How a Spending Fast Could Lead to Long-Term Changes
If you've been dropping more dough than you can afford to, a spending fast can help you make long-term changes. Here's how to kickstart a no-spend challenge.
So maybe being cooped up during a stay-at-home order has you spending a tad more online than you should. Or you might've gone overboard on sending gifts to friends and family during the holidays. Whatever the case might be, it might be time to take a second look at your spending habits and scale back a bit.
Easier said than done, right? Breaking a habit and developing new ones is hard. And to help you get back on the right track, consider going on a spending fast. Just like how a juice cleanse could help reset your eating habits, putting the brakes on your spending could help you save money and re-examine how you spend.
Set Up Rules for Your Spending Fast
Before you start, create some rules for your no-spend challenge:
Set a length of time. The key is to not be overly ambitious—don't aim for a year or a few months. You might want to commit to not spending for an entire weekend or for seven days.
Time of year might also be another deciding factor. For instance, spendy times of the year such as the holidays, summer staycations, and back-to-school shopping might make going on a no-spend challenge tough. Instead, consider hopping on a fast right after, say, the holidays, to reset and recover from holiday debt hangover.
Know what you can spend on. Before you start, make sure you have what you need to survive without needing to buy anything. Load up on a tank of gas, and make sure your fridge and kitchen pantry are well stocked to tide you over. You might allow yourself to spend on essential items such as groceries or to replace a food staple, such as milk or eggs. If you're committing to a longer stint, you might allow yourself to spend money on small gifts.
Get off social media and unsubscribe to newsletters. Those emails from your favorite online stores and sales alerts that pop up in your Instagram feed can lure you back to spending. To make it easier for you, unsubscribe to some of those emails and unfollow retailer accounts.
Along the same lines, to make it harder for you to spend, temporarily unlink your cards to your PayPal and Amazon accounts and freeze a few cards so you can't make any purchases on them.
Write in a Journal Daily
Besides saving you money by not spending on non-essentials, a major part of a spending fast is examining your spending habits. Consider writing in a journal for a few minutes each day. Ask yourself the following:
How much money did I save today?
How does spending make me feel?
How does not spending make me feel?
How am I using my time and energy now that I'm not spending money?
Going forward, what can I do to make it harder for me to spend?
You might discover that you aren't buying because you need something, but because you do it out of habit, to pass the time, or to potentially fulfill some emotional need. Our money decisions aren't always rooted in logic and sometimes have an emotional side.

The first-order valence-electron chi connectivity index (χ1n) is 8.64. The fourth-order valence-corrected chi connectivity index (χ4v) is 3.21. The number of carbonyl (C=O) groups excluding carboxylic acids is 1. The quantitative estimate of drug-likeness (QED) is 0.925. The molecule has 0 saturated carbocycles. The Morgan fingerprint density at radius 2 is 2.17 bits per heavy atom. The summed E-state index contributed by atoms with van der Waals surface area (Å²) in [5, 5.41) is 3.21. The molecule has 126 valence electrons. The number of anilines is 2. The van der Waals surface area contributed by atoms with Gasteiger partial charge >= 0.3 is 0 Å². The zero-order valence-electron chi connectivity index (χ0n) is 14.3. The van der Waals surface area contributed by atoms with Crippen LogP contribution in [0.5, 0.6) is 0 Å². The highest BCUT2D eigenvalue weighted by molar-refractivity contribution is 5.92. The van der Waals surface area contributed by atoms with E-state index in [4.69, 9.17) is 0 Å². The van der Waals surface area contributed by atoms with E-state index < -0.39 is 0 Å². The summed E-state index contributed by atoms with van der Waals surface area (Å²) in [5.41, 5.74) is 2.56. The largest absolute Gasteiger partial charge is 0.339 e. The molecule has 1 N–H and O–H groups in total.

As you're going cold turkey, to avoid setting yourself up for failure or feeling discouraged and abandoning the spending fast completely, consider doing the following:
Choose a length of time when you're less prone to temptation. If you tend to spend more on the weekends because you have more leisure time, kick off your no-spend challenge during the week. On the flip side, maybe you spend more during the week because you're too tired to cook and tend to order takeout, or you buy out of boredom or anxiety.
If it's easier for you to stop spending during the week, do a five-day spending fast during the weekdays. If you have an easier time during the weekends, consider a fast on the weekend. By enjoying an early win, you'll most likely stick to your no-spend challenge.
Give yourself a jail-free card. You also might want to give yourself a pass if you end up spending a little bit. For instance, you're allowed one $10 dollar purchase on a non-essential item.
Focus on a specific category. If a full-blown spending fast feels a bit overwhelming, considering starting with a specific category. Which area of spending do you have the most trouble with? Is it on food, clothes, exercise gear, or an expensive hobby? By choosing just one area could make it more doable.
If you are going this route, consider setting limits in other spending areas. That way, you don't go overboard because you aren't allowing yourself to make purchases on certain items.
Put That Money Saved to Good Use
Assign a task to the money you save on your no-spend challenge. Perhaps it can go toward savings or toward some credit card debt. Giving that money a job can help you from spending it willy-nilly after you've completed your no-spend challenge.
While a spending fast isn't intended to cure you completely from overextending your finances, it can be a way for you to examine why you're spending more than you can afford to in the first place and help you make changes in the long run.
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